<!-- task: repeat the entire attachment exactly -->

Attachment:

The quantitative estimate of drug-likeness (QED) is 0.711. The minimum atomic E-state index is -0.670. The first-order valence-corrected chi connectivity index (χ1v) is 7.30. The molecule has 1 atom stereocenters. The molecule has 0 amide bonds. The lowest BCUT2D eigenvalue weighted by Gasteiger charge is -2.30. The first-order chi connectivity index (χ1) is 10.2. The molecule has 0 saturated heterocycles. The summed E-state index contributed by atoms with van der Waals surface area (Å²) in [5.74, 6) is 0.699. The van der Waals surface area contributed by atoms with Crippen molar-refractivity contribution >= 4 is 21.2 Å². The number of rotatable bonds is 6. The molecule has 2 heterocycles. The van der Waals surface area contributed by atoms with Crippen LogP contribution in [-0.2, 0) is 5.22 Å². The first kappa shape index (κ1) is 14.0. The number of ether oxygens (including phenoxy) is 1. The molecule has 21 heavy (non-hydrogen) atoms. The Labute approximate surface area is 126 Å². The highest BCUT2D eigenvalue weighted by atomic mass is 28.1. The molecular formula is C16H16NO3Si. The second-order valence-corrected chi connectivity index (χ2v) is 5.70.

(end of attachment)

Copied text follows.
The quantitative estimate of drug-likeness (QED) is 0.711. The minimum atomic E-state index is -0.670. The first-order valence-corrected chi connectivity index (χ1v) is 7.30. The molecule has 1 atom stereocenters. The molecule has 0 amide bonds. The lowest BCUT2D eigenvalue weighted by Gasteiger charge is -2.30. The first-order chi connectivity index (χ1) is 10.2. The molecule has 0 saturated heterocycles. The summed E-state index contributed by atoms with van der Waals surface area (Å²) in [5.74, 6) is 0.699. The van der Waals surface area contributed by atoms with Crippen molar-refractivity contribution >= 4 is 21.2 Å². The number of rotatable bonds is 6. The molecule has 2 heterocycles. The van der Waals surface area contributed by atoms with Crippen LogP contribution in [-0.2, 0) is 5.22 Å². The first kappa shape index (κ1) is 14.0. The number of ether oxygens (including phenoxy) is 1. The molecule has 21 heavy (non-hydrogen) atoms. The Labute approximate surface area is 126 Å². The highest BCUT2D eigenvalue weighted by atomic mass is 28.1. The molecular formula is C16H16NO3Si. The second-order valence-corrected chi connectivity index (χ2v) is 5.70.